18. 18.
    Levinson W, Roter D, Mullooly JP, Dull VT, Frankel RM, Physician-patient communication: the relationship with malpractice claims among primary care physicians and surgeons. JAMA. 1997;277:553–9.PubMedCrossRefGoogle Scholar
  19. 19.
    Gross D, Zyzanski S, Borawski E, Cebul R, Stange K. Patient satisfaction with time spent with their physician. J Fam Pract. 1998;47:133–7.PubMedGoogle Scholar
  20. 20.
    Hutten JBF. Workload and Provision of Care in General Practice. Netherlands Institute for Health Care and Interuniversity Center for Social Science Theory and Methodology; 1998.Google Scholar
  21. 21.
    Hall JA, Roter DL, Milburn MA, Daltroy LH. Why are sicker patients less satisfied with their medical care? Tests of two explanatory models. Health Psychol. 1998;17:70–5.PubMedCrossRefGoogle Scholar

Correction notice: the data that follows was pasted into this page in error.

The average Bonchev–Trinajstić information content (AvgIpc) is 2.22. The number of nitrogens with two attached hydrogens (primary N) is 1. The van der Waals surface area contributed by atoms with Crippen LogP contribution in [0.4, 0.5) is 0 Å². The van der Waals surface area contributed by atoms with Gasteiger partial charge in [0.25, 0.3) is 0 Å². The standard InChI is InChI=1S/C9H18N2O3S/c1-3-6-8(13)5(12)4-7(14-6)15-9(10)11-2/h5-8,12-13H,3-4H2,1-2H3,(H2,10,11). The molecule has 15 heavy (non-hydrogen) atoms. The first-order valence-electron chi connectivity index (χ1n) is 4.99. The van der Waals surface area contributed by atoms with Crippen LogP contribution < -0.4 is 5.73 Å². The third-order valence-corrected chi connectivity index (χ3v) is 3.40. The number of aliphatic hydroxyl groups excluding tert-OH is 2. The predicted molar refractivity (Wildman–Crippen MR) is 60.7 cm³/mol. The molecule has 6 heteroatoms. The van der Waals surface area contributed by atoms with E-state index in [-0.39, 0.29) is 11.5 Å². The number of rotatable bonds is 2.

22. 22.
    Callahan EJ, Jaen CR, Crabtree BF, Zyzanski SJ, Goodwin MA, Stange KC. The impact of recent emotional distress and diagnosis of depression or anxiety on the physician-patient encounter in family practice. J Fam Pract. 1998;46:410–8.PubMedGoogle Scholar
  23. 23.
    Zyzanski SJ, Stange KC, Langa D, Flocke S. Trade-offs in high-volume primary care practice. J Fam Pract. 1998;46:397–402.PubMedGoogle Scholar
  24. 24.
    Davidoff F. Time. Ann Intern Med. 1997;127:483–5.PubMedGoogle Scholar
  25. 25.
    Steel RP, Ovalle NK. A review and meta-analysis of research on the relationship between behavioral intentions and employee turnover. J Appl Psychol. 1984;69:673–86.CrossRefGoogle Scholar
  26. 26.
    Mobley WH, Horner SO, Hollingsworth AT. An evaluation of precurssors of hospital employee turnover. J Appl Psychol. 1978;63:408–14.PubMedCrossRefGoogle Scholar
  27. 27.
    Asch D, Jedrziewski K, Christakis NA. Response rates to mail surveys published in medical journals. J Clin Epidemiol. 1997;50:1129–36.PubMedCrossRefGoogle Scholar